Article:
The Davis brothers keep insisting they're ready to be apart.
But as identical twins who had the same discipline in track and field (shot put) and played the same position in football (defensive line), they have told anyone who'd listen that they're ready to go their own ways, make their own names and build their own identities.
So then, when Khalil was drafted with the No. 194 overall pick in the sixth round by the Tampa Bay Buccaneers in April's NFL draft, why did he remain sitting quietly on the family couch in Blue Springs, Missouri? Where was the jumping around and outsized elation fitting for a 6-foot-1, 308-pound lineman picked to be five-time Pro Bowler Ndamakong Suh's understudy?
"Oh, Khalil was happy, but not completely," said Tracy, the twins' mother. "He couldn't be as happy if his brother wasn't drafted."
Thankfully, 38 picks later at No. 232 overall, the Pittsburgh Steelers saved the day. Head coach Mike Tomlin called Carlos, and Khalil was finally able to whoop how he wanted to. Because, really, separate identities are all good and fine as long as both identities include: player, National Football League.
The Davises now become the fifth set of twins in the NFL. The Pounceys (the Steelers' Maurkice and Chargers' Mike) have the most Pro Bowls. The McCourtys (Devin and Jason, both starters in the Patriots' defensive backfield) have the most Super Bowl rings. The Griffins (Shaquill and Shaquem) are teammates and defensive players for the Seattle Seahawks, and the Hollisters (the Seahawks' Jacob and Titans' Cody) were up until last year teammates, too, in New England.
"I guess my husband and I will have to be in separate cities on Sundays," Tracy said.
Khalil is a versatile player who played the majority of his snaps at defensive end in his final season at Nebraska, and who the Bucs see as a three-technique lineman in their 3-4 defense. Carlos is incredibly strong and equally as athletic, and the Steelers hope he can help them at nose tackle, a spot where they don't have a lot of depth.
Both players join fierce defenses: The Bucs had the NFL's best run defense last season and tied for seventh in sacks (47) last season, while the Steelers led all defenses in both sacks (54) and turnovers (38). Even though they each join established units, Khalil and Carlos see, and have been told, there is opportunity for them.
Steelers defensive end Cam Heyward, one of the team's captains, welcomed Carlos immediately with a text, while Tampa's Suh, a former Cornhusker himself, found Khalil's Instagram account and direct messaged him within five minutes of his selection. Considering that when Khalil was told the Bucs were drafting him, the first thing he thought was, "Man, I get to play with Suh," that was almost as big a high as the drafting itself. (Asked, "You didn't think Tom Brady first?" Khalil chuckled and then sheepishly said, "He came second. A quick second.")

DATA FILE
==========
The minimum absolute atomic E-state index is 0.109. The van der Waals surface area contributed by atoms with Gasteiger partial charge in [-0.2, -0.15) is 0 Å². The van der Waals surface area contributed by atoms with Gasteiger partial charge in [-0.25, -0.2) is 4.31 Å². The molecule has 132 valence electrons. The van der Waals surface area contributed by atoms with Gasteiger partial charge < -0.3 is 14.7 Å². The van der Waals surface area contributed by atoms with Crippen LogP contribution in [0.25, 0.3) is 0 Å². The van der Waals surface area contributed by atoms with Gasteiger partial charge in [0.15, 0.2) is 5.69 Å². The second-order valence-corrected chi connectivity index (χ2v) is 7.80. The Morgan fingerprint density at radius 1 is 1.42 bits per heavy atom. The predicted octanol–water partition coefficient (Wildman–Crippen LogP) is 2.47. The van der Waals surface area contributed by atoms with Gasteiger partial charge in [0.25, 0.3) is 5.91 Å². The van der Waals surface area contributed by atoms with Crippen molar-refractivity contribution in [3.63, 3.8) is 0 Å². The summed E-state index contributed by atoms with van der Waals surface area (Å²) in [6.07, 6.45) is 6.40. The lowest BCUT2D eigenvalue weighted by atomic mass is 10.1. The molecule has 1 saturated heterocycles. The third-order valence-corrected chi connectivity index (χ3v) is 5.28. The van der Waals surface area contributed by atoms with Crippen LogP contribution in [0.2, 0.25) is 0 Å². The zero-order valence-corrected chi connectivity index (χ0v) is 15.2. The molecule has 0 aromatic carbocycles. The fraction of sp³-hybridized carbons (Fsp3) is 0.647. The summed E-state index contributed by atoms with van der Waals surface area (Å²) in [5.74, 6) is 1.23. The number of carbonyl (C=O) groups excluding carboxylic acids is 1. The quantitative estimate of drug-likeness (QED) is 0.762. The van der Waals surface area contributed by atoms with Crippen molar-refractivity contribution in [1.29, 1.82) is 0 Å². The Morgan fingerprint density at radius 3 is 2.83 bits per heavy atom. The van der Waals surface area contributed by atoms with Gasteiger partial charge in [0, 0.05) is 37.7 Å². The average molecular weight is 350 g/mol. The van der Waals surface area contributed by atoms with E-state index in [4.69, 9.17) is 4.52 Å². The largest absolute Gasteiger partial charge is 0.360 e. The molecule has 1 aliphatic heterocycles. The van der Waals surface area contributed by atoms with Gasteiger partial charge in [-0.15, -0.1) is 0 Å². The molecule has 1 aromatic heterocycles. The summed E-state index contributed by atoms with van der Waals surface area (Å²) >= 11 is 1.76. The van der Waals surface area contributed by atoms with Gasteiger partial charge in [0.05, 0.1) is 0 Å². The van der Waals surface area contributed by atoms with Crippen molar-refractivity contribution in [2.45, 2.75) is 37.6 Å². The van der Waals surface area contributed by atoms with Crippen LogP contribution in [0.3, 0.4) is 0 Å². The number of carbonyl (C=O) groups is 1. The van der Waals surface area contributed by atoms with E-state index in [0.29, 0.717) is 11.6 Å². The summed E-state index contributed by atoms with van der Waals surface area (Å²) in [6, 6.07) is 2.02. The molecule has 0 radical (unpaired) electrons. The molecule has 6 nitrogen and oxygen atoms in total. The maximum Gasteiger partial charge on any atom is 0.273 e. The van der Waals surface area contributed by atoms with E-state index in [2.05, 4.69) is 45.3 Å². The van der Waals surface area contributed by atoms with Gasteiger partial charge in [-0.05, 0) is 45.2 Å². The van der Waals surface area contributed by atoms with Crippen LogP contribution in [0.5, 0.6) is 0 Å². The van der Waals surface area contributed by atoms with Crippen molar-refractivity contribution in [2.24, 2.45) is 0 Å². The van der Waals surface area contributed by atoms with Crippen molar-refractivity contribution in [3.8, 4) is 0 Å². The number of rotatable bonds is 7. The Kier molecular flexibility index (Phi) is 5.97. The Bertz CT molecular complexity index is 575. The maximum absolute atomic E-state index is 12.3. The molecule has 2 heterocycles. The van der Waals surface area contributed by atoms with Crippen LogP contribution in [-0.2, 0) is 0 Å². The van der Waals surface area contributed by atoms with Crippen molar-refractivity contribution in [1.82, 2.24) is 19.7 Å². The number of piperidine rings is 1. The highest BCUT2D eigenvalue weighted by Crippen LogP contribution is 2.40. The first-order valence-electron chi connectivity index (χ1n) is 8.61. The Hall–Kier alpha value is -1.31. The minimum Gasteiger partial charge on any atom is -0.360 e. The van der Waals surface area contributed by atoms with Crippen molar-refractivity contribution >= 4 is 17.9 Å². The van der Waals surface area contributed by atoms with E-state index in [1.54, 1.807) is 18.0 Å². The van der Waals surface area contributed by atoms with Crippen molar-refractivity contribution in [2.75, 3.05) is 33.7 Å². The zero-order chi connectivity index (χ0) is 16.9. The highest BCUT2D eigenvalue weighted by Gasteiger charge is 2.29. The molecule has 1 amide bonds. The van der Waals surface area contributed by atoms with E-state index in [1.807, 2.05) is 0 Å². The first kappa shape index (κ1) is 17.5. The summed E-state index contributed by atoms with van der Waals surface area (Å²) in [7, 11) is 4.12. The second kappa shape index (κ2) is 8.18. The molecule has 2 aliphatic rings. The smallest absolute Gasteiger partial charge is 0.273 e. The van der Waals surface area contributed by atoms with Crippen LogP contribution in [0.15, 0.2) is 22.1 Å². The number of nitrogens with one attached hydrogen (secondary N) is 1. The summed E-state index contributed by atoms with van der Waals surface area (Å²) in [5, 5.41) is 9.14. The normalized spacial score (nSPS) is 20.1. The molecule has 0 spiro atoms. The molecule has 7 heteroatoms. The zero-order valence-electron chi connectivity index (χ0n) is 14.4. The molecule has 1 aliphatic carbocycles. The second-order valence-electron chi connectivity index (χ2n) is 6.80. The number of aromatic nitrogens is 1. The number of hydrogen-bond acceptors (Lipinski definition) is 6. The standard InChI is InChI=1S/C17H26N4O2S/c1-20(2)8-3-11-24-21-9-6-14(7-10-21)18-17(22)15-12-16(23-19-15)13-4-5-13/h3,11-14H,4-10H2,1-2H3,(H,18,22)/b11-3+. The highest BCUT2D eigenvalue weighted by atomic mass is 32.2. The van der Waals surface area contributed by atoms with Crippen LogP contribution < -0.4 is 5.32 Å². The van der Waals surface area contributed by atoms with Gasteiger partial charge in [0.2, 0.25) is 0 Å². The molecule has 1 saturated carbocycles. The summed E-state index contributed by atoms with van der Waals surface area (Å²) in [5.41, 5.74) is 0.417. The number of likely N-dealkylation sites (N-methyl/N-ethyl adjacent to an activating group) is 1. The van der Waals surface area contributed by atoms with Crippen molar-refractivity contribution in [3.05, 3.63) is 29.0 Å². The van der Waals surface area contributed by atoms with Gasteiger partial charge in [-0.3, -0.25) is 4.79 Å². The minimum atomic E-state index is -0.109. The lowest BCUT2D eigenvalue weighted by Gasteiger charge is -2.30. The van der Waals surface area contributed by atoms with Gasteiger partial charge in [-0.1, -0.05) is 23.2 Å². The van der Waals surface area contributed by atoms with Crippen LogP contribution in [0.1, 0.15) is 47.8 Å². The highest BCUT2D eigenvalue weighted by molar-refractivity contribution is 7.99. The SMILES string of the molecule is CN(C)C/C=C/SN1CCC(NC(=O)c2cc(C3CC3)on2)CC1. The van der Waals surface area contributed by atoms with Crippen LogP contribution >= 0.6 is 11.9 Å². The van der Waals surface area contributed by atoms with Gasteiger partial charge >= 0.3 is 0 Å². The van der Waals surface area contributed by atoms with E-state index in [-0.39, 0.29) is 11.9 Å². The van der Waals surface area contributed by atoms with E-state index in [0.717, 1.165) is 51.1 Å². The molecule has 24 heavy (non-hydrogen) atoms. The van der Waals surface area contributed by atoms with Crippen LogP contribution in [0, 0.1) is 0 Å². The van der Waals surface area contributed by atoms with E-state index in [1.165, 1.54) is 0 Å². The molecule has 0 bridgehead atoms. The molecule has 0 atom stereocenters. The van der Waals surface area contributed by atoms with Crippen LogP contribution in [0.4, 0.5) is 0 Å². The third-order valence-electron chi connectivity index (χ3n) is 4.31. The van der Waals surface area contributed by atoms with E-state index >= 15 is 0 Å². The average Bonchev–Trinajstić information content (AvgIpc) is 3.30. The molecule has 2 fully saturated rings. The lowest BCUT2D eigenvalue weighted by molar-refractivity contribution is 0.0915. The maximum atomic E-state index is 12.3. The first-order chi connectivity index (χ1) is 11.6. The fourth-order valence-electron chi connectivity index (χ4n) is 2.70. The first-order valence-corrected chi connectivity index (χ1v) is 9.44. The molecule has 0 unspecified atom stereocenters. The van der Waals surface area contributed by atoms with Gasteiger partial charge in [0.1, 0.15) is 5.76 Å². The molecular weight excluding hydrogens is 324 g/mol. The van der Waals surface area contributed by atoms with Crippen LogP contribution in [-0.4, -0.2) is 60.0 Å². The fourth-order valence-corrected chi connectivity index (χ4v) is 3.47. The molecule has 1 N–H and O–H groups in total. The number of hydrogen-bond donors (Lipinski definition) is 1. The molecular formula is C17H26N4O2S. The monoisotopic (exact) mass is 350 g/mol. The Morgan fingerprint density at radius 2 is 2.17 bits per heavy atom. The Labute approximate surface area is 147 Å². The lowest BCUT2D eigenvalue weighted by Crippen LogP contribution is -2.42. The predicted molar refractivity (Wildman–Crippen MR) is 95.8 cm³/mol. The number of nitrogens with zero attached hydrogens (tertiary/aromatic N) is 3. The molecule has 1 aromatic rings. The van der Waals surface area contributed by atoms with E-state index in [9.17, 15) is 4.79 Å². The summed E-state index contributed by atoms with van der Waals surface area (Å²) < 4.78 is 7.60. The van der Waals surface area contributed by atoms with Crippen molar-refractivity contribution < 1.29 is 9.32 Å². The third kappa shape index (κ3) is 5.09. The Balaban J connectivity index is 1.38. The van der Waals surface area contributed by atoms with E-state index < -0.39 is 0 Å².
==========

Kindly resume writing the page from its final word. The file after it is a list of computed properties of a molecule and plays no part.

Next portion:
Both brothers are obviously antsy to meet their new teammates and be on their new -- and separate -- ways. Right now, they're doing daily video calls with their position coaches -- from different corners of the Davis house -- and Steelers defensive line coach Karl Dunbar apparently and regularly makes sure that Khalil is nowhere near Carlos for their install sessions.
"His coach likes to talk trash," Khalil said, teasingly.
The brothers do talk concepts together and they work out together every day. Carlos is an inch taller, five pounds heavier and five minutes older. Khalil is quieter and a better pass rusher. And for all their competitiveness, neither hesitates when asked what will distinguish the other at this next level.
"Khalil is relentless in his pursuit of the ball," Carlos said.
"Carlos is very good against the run," Khalil said.
"Khalil is quicker than me," Carlos said.
"Carlos is meaner," Khalil said.
"Oh, yes," Tracy chimed in. "Khalil is the nicer one."
Khalil is the unashamed "baby" of the family, trading on the extra five minutes he took to come out of the womb. However, they did meet their parents, Tracy and Carl, at the exact same moment.
The Davises were already parents to daughters Monique and Cymone when they decided they wanted to adopt. Offered a newborn girl first, Carl said he'd really prefer a son. Their caseworker called back and asked: What about 9-month-old twin sons? The Davises asked to meet the boys first and on the day the caseworker pulled up to their home, before she could open both car doors, there was a Davis daughter at each one, peering in the window, at one twin apiece.
"Right then, I said, 'OK, that's it. It's a done deal,' " Tracy recalled.
The entire family has been inseparable since. The Carl and Tracy, Carlos and Khalil, and Cymone all work out of the family home, and Monique is a regular visitor. For now, as the Davis brothers wait for NFL facilities to reopen, they're going fishing -- and doing their fair share of bickering. (While on this phone call, Carlos saw Khalil dipping into a box of hats sent to him and interrupted himself to tell Khalil the hats were his. Khalil said something back, Carlos complained loudly and Monique was heard, sighing and saying, "There's six hats in there. Y'all share.")
"Yeah, it's time to go do our own thing," Carlos said.
With the caveat, of course, that their own thing means: both succeeding in the NFL.